What is Safety Stock & Safety Stock Calculation Formula

... and why all Jedi Swordmasters pay very close attention to it.

Safety stock describes the amount of inventory a business keeps in the warehouse to protect against spikes in demand or shortages in supply. From a perspective of a manufacturer, safety stock principles can and should be applied for both raw materials and final products to ensure availability of input for production, and goods for delivery. Most manufacturers employ some kind of minimum inventory principles.

In a perfect world, your suppliers always deliver on time and your sales does not fluctuate unexpectedly. So, your company would never run out of stock. In reality, your suppliers run into delivery problems due to various one-off events. From time to time you fail to meet your weekly manufacturing targets and your sales is affected by seasonal effects and unexpected marketing successes or failures. Also, sometimes unexpected spikes in demand are difficult to forecast. Supply chain is full of surprises. Due to this uncertainty, having some stock in reserve helps you keep your customers satisfied.

Yet, safety stock comes at a cost. Lean manufacturing principles guide you to eliminate waste, and excessive stock is a waste as there are many costs to holding excess inventory. Examples include renting additional warehouse space, paying salary to people handling the stock, the risk of stock expiring or becoming outdated, and much more. Also, excess inventory means your cash is tied up. Thus, every manufacturer needs to find a good balance between having enough safety stock to weather the storms, but not so much that it would break your bank.

Looking to organize your inventory and production? Try Katana MRP for free!

Click here and sign up for free!

Below is an example of a monthly sales cycle of a company where the safety stock helps to mitigate spikes in sales. But how to calculate that optimal level?

 What is Safety Stock?

What is Safety Stock?

How to calculate safety stock level?

The calculation is easy in case you have reliable purchase and sales order history available.

Safety Stock = (Maximum Daily Usage x Maximum Lead Time Days) - (Average Daily Usage x Average Lead Time Days)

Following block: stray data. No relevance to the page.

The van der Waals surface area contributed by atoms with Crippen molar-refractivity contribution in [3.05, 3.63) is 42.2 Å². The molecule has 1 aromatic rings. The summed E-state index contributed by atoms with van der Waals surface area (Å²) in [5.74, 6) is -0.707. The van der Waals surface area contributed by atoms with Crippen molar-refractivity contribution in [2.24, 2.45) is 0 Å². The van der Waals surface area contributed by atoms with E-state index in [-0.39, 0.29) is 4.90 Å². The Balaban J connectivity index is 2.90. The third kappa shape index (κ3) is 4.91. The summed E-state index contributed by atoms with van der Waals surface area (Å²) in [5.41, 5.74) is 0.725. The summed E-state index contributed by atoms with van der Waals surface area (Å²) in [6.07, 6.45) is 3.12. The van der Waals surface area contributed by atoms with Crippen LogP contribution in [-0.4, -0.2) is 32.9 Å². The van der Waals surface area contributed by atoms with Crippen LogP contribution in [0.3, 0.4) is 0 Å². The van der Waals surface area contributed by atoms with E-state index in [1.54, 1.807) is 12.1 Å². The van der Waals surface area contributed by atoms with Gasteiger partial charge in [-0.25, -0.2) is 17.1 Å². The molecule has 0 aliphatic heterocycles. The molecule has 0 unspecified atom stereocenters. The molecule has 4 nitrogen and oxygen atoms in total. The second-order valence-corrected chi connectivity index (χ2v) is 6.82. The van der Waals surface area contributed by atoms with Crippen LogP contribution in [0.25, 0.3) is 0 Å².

Let's say there is a hidden workshop on a distant asteroid producing and selling hand-crafted Jedi Lightsabers to customers across the galaxy. Forging a lightsaber is a complex process that requires number of rare components as well as the ability to master Force. One key component of a lightsaber is a kyber crystal that powers the plasma blade. Every lightsaber needs one. Let's assume the workshop operates with the following characteristics:

  • The production on average consumes 10 packs of kyber crystals per day to produce 10 lightsabers, but, maximum production capacity allows to consume 14 kyber crystals
  • It takes on average 14 days for kyber crystals to arrive from a kyber crystal mine on a far away planet once the purchase order is placed, however, historical data reveals that delays in supply (read: Sith supply raiding parties) occasionally push the lead time up to 21 days
  • It takes on average 5 days to produce one lightsaber, however, blockages in production (read: Jedi swordmasters called on a mission) sometimes result in a 10-day production cycle
  • On average 10 lightsabers are sold per day, however, demand peaks (read: school starts in Jedi Academy) occasionally push the daily sales volume to 30 lightsabers per day

Table below sums it up nicely.

Kyber crystal


Maximum Daily Usage



Maximum Lead Time Days



Average Daily Usage



Average Lead Time Days







Safety stock level for kyber crystals would be (14 x 21) - (10 x 14) = 154 units and for lightsabers (30 x 10) - (10 x 5) = 250 units. As the manufacturing process consumes on average 10 crystals per day then the workshop has a bit more than two weeks of raw material inventory available to guard against the unexpected. As the workshop sells on average 10 lightsabers per day then the workshop has a bit less than one month of ready-made product inventory available to weather unexpected occurrences.

When calculating safety stock levels pay attention to changes in underlying metrics. Maximum daily usage and average daily usage are not figures carved in stone. They increase as your business grows and they fluctuate depending on whether you are approaching high season or low season. Thus, you should recalculate your safety stock levels from time to time. A good tip to follow would be to revisit these calculations in every 3-4 months.

So now you know how much safety stock you need to keep in your warehouse readily available and so do the Jedi Swordmasters working on that distant asteroid. Having a sufficient safety stock of lightsabers is a life-and-death question for them. I mean, you would not want an angry-looking Force-sensitive Jedi banging on your factory door inquiring about a late delivery, would you?